So, when you’re trying to get a sense of the dollar’s buying power from a few generations ago, you’ll find the inflation calculator a useful tool. But once in the inflationary ballpark, put on your historian’s hat and take a look at the context to discover what those prices really meant to the average Canadian.
And the Barenaked Ladies in 2020? Well, they’d have to take out a mortgage, lease an SUV and maybe get a Picasso print from an art gallery, but they could still afford to eat as much Kraft Dinner and pre-wrapped sausages as they could hold. More, actually, because Kraft Dinner is a little cheaper than the inflation calculator predicts. Bon appétit.
Before the museum closed for renovations on 2 July, technicians began to remove the heavier artifacts in late May. First to go was the strong box. Built of ¼” thick welded steel plates, this trunk was used by the Bank of Upper Canada in Toronto between 1821 and 1866.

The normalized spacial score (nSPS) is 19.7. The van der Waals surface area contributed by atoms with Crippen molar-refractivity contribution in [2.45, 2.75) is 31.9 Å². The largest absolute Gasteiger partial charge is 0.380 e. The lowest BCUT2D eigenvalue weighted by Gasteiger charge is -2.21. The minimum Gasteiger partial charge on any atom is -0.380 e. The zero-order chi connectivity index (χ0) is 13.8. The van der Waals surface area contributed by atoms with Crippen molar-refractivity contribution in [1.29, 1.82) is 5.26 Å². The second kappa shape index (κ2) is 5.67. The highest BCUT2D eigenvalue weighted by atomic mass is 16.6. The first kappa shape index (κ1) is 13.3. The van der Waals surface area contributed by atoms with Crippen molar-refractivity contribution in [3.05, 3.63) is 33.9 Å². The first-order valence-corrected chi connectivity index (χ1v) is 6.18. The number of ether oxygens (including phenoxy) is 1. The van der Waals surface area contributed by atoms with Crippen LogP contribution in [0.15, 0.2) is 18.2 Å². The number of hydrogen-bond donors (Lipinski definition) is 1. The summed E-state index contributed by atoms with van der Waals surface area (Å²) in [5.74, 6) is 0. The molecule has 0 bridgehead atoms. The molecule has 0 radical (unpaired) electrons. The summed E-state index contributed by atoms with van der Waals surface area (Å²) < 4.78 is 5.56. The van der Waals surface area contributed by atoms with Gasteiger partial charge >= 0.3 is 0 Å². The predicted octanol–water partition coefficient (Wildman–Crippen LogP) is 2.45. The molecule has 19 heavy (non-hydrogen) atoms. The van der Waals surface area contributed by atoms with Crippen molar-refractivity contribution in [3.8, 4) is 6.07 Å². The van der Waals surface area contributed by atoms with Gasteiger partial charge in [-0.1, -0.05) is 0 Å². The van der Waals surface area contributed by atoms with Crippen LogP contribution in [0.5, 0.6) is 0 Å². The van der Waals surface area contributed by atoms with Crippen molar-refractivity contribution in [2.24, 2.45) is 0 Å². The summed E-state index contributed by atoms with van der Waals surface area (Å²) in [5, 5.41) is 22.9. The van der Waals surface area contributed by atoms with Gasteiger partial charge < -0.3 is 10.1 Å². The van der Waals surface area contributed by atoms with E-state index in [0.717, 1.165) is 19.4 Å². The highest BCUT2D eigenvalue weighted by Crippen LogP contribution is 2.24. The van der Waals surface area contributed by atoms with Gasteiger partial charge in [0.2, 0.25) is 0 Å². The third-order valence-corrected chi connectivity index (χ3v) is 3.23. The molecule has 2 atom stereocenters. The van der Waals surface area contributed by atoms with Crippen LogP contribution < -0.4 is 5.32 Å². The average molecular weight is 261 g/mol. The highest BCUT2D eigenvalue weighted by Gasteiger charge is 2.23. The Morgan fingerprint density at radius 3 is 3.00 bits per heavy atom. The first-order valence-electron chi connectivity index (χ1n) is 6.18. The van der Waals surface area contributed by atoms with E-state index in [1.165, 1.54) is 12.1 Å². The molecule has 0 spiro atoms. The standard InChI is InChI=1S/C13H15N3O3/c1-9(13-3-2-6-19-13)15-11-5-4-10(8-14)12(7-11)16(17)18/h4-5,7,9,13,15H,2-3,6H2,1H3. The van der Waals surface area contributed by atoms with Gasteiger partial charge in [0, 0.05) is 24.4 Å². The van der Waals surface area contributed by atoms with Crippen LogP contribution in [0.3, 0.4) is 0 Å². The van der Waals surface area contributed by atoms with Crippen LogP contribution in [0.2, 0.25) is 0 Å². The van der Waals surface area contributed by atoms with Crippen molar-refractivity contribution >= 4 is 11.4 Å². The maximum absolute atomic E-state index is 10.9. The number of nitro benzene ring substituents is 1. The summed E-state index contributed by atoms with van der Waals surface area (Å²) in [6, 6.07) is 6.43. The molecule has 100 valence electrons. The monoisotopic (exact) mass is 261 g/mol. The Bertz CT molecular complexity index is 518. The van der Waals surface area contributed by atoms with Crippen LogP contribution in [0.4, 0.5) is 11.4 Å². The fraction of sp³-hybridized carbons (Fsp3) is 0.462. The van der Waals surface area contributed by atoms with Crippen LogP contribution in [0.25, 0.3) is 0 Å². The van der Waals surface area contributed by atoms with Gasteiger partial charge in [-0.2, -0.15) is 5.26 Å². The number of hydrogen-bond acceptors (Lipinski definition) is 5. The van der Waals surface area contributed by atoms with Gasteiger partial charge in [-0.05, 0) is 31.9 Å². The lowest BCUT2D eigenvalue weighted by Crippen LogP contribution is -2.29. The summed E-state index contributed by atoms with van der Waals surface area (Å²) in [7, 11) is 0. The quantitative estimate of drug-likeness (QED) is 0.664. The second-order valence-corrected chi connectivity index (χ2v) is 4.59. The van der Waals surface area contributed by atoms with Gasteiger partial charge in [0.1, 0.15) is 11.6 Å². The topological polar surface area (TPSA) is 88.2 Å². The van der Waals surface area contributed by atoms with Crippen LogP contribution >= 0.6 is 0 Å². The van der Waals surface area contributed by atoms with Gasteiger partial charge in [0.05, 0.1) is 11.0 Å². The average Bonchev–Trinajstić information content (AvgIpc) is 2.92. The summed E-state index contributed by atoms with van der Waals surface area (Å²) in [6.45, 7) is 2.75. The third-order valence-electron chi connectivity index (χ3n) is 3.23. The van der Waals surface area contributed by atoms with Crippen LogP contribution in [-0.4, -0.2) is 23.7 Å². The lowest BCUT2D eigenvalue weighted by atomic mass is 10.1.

Most of us know the first part of Alexander Graham Bell’s take on opportunity: “When one door closes, another one opens…” What we often don’t recall is the second half of that quote, where he says: “…but we so often look so long and regretfully upon the closed door, that we do not see the ones which open for us.”
The Staff of the Currency Museum was saddened to learn of the passing of artist Alex Colville who died on 16 July at his home in Wolfville, Nova Scotia. He was 92. One of Canada’s most celebrated painters, Colville is not as well-known as a sculptor but if you look carefully through your pocket change you might just find an example of his work.
The roots of the Currency Museum go back to 1959 when the then Governor of the Bank of Canada, James Coyne, proposed the idea of establishing a currency collection that would reflect the colourful monetary history of Canada. By the time the go-ahead was given in 1963 by Coyne’s successor, Louis Rasminsky, the collection’s mandate had been expanded to include world monetary history, banking and production artifacts and a numismatic library.